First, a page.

This brings me to economic growth and productivity. Too often environmentalists give the impression of wishing economic growth would somehow go away. But economic growth and increased productivity are needed to create new jobs, to increase our investments in energy efficient housing and our investments in new less- polluting industrial processes.

And finally, environmentalists, like other human beings, can suffer from parochialism. A recent issue of a major environmental magazine contained a long and detailed editorial on how domestic cats are not a threat to birds. We voraciously consume each other's newsletters but tend to neglect Business Week, Forbes and Fortune.

Let me now turn to steps that business could take to gain a better understanding of us and to help win our confidence and trust.

There should be a greater realization on the part of business of the extent to which future growth and profits depend on efforts to preserve land, air and water. Erosion control aims at maintaining the productivity of soils, essential to sustaining U.S. agricultural output. Forest conservation and reforestation are essential to the protection of soils and watersheds. Reduced pollution means fewer work days lost to environment-related illnesses. Thus, conservation and environmental protection make direct contributions to economic productivity.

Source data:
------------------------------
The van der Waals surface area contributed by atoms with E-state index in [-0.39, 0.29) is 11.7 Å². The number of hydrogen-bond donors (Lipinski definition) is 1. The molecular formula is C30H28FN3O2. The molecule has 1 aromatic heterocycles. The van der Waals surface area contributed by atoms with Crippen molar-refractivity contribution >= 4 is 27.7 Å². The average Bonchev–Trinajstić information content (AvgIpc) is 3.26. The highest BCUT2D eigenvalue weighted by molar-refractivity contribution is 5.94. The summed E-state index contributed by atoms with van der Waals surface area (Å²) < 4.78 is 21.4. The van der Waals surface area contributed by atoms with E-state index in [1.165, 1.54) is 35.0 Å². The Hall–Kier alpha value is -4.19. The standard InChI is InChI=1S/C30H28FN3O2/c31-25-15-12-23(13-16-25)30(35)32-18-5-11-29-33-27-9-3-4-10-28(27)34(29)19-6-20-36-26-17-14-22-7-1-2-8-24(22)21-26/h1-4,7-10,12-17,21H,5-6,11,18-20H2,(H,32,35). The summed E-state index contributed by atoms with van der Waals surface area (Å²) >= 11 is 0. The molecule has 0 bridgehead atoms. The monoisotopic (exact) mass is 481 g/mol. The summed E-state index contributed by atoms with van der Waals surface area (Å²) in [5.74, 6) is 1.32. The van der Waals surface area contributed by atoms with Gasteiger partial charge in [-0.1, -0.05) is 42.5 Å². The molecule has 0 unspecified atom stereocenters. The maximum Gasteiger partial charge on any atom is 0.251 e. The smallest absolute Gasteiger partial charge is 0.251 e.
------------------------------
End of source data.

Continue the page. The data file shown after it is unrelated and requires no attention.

Another step that business could take would be to show greater appreciation of the tremendous market opportunities in energy conservation, solar energy and pollution control. Business Week reported in its April 6, 1981, issue that the market for energy conservation investments was growing phenomenally fast and could reach $30 billion by 1985. An article in the November/December 1980 Harvard Business Review concluded that alert companies can turn pollution prevention into profit and make economic growth and environmental protection go hand in hand. There are now over 600 companies in the business of manufacturing air- and water-pollution-control equipment, including cooling towers, scrubbers, precipitators and catalytic converters. These firms constitute a multi- billion-dollar industry employing hundreds of thousand of people around the country.